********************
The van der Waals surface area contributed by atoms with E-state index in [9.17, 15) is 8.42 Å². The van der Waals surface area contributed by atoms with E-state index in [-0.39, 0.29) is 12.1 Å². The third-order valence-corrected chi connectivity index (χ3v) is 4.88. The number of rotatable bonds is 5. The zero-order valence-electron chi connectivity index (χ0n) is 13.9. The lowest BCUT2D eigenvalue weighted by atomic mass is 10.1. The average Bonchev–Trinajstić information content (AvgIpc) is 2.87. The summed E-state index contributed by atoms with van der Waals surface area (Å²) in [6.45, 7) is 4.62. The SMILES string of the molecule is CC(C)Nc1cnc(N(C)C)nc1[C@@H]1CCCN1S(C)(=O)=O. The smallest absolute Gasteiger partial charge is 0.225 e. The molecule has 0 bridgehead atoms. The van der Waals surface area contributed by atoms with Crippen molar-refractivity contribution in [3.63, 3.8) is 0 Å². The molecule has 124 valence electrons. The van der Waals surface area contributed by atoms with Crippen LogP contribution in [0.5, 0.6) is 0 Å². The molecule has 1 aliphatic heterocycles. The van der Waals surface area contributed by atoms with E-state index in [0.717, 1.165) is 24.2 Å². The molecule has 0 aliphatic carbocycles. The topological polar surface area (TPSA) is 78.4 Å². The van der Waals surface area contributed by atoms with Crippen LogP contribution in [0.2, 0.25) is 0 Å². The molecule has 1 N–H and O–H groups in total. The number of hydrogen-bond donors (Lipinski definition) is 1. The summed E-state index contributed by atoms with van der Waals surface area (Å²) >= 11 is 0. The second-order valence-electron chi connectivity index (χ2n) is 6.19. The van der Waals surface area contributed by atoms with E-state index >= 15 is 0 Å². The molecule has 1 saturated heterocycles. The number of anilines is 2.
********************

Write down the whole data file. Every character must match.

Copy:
The van der Waals surface area contributed by atoms with E-state index in [9.17, 15) is 8.42 Å². The van der Waals surface area contributed by atoms with E-state index in [-0.39, 0.29) is 12.1 Å². The third-order valence-corrected chi connectivity index (χ3v) is 4.88. The number of rotatable bonds is 5. The zero-order valence-electron chi connectivity index (χ0n) is 13.9. The lowest BCUT2D eigenvalue weighted by atomic mass is 10.1. The average Bonchev–Trinajstić information content (AvgIpc) is 2.87. The summed E-state index contributed by atoms with van der Waals surface area (Å²) in [6.45, 7) is 4.62. The SMILES string of the molecule is CC(C)Nc1cnc(N(C)C)nc1[C@@H]1CCCN1S(C)(=O)=O. The smallest absolute Gasteiger partial charge is 0.225 e. The molecule has 0 bridgehead atoms. The van der Waals surface area contributed by atoms with Crippen molar-refractivity contribution in [3.63, 3.8) is 0 Å². The molecule has 124 valence electrons. The van der Waals surface area contributed by atoms with Crippen LogP contribution in [0.5, 0.6) is 0 Å². The molecule has 1 aliphatic heterocycles. The van der Waals surface area contributed by atoms with E-state index in [0.717, 1.165) is 24.2 Å². The molecule has 0 aliphatic carbocycles. The topological polar surface area (TPSA) is 78.4 Å². The van der Waals surface area contributed by atoms with Crippen LogP contribution in [0.2, 0.25) is 0 Å². The molecule has 1 N–H and O–H groups in total. The number of hydrogen-bond donors (Lipinski definition) is 1. The summed E-state index contributed by atoms with van der Waals surface area (Å²) >= 11 is 0. The second-order valence-electron chi connectivity index (χ2n) is 6.19. The van der Waals surface area contributed by atoms with E-state index >= 15 is 0 Å². The molecule has 1 saturated heterocycles. The number of anilines is 2.